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Puerto Penasco, Mexico:
natural beauty turned
environmental nightmare

by Karen Dale

Don't pick up the shells if they are
still being used by sea creatures!
Puerto Peñasco/Rocky Point is a beach town at the north end of the Sea of Cortez/Gulf of California that has, until now, been a hidden treasure for Mexican tourists. In the last decade, however, large-scale developers have “discovered” it and are now transforming it into a beachfront Mecca with hopes of attracting more American vacationers and retirees. Construction has taken off and now every possible scrap of land has or has plans for large-scale development. This sudden, explosive growth seems to be benefiting few and destroying another of our diminishing natural wonders.

Many of the issues affecting Rocky Point are factors common to almost all Mexican beach areas. Of primary concern is that Mexican businesses are not held legally liable for their actions, and ethics have no bearing when there is money to be made. This system certainly benefits builders and vendors, some of whom are actually Mexican. And for tourists who want to ride ATVs like a maniac, drink and party ‘til they puke, send eight year old children unattended on Jet Skis, or set off fireworks at all hours it’s pure heaven. But it's terrible for the environment and for anyone concerned about traveling with respect and reverence for nature.

The truth is that Mexico does not have the infrastructure to guide and manage this development so that the area grows in a thoughtful way. The part of the city where the hotels are is quite a distance from the main shopping/eating and  "town" areas, so it's necessary to drive or take taxis, which creates a huge amount of traffic, smog, and congestion. The surrounding dunes are being bulldozed at an alarming rate, and the delicate rock/sand hill at the end of the main beach (giving the area the American name 'Rocky Point') is wide open to ATVs and motorcycles.

The seawater rises and falls by hundreds of feet twice a day (quite a sight) and at low tide rock formations, coral, and tiny sea creatures are exposed. Of course, every tourist in the area is trampling all over those little animals' homes and picking up pocketfuls of shells, most of them with the creatures still inside. No guidance, even in the form of a sign, is offered to tourists who may not be educated in tide pool etiquette.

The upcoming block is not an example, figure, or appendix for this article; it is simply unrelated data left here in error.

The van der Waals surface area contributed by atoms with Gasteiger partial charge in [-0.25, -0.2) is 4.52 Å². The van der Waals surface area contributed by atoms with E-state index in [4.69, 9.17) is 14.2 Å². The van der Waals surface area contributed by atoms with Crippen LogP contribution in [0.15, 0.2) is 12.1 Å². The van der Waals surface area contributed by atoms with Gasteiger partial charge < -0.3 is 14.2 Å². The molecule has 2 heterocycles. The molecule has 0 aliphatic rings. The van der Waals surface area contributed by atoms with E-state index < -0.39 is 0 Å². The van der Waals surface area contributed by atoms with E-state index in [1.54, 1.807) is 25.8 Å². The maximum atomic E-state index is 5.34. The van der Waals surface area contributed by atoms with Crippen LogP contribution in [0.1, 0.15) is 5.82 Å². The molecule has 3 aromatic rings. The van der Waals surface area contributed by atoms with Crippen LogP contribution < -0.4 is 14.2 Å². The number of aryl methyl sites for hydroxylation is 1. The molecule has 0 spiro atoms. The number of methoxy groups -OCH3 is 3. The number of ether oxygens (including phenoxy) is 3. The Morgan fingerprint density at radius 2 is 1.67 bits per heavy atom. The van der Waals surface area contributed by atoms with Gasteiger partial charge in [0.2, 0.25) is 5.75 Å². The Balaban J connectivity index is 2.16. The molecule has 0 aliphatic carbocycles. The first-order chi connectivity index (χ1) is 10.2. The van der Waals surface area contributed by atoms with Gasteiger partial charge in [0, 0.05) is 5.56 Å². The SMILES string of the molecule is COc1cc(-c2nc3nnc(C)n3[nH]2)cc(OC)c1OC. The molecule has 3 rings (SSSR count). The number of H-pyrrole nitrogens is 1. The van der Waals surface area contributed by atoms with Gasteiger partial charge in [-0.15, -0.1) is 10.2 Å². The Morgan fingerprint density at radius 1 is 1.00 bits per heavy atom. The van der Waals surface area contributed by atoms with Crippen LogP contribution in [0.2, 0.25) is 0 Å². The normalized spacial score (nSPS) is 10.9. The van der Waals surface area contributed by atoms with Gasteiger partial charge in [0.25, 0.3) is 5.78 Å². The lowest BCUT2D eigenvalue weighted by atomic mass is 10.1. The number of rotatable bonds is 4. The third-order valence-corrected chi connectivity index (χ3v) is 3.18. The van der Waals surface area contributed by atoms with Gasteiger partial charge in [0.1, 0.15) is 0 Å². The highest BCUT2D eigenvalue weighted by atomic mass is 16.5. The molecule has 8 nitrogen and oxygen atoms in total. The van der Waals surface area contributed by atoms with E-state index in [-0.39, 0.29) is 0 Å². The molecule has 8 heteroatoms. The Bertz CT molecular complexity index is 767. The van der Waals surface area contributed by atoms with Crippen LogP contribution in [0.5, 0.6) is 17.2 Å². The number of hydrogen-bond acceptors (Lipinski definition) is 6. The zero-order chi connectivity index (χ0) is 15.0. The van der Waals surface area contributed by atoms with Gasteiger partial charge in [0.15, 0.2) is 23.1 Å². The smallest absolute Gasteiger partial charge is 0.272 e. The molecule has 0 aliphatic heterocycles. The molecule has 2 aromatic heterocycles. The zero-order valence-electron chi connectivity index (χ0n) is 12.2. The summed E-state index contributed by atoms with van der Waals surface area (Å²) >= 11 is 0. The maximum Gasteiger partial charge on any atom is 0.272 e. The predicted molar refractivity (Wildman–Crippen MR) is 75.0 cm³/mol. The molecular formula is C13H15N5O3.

Mexican tourists are less informed about caring for the environment, so to watch their beach behavior is pretty appalling. Most Mexican beaches quickly become polluted because garbage is simply thrown on the ground and it all just washes right into the water, which makes for really gross swimming. The beach waters are packed with Jet Skis and boats pulling banana rides and Para-sails, so there is a film of gasoline and debris on the surface of the water every afternoon. You can't swim without being surrounded by boats and asphyxiated by all the fumes. What’s more, my experience in this area was not even during the high season, which I imagine must be unbearable.

Finally, Mexico’s idea of a vacation includes: hotels that are very "family friendly" and have no rules to control the children; music being pumped in day and night (and it's not lovely tropical stuff, but American grunge and techno); and hours of fireworks on the beach every night which make the area sound and feel like a war zone. Rocky Point is a perfect example of a beautiful area which is soon to be completely destroyed by bad planning and uncontrolled tourism. It is/was a lovely area with dunes, teeming sea life, clear waters, and beautiful natural features. But nowadays, travelers in search of the relaxation and natural beauty promised by the seashore are sure to be greatly disappointed by what they find in Rocky Point.

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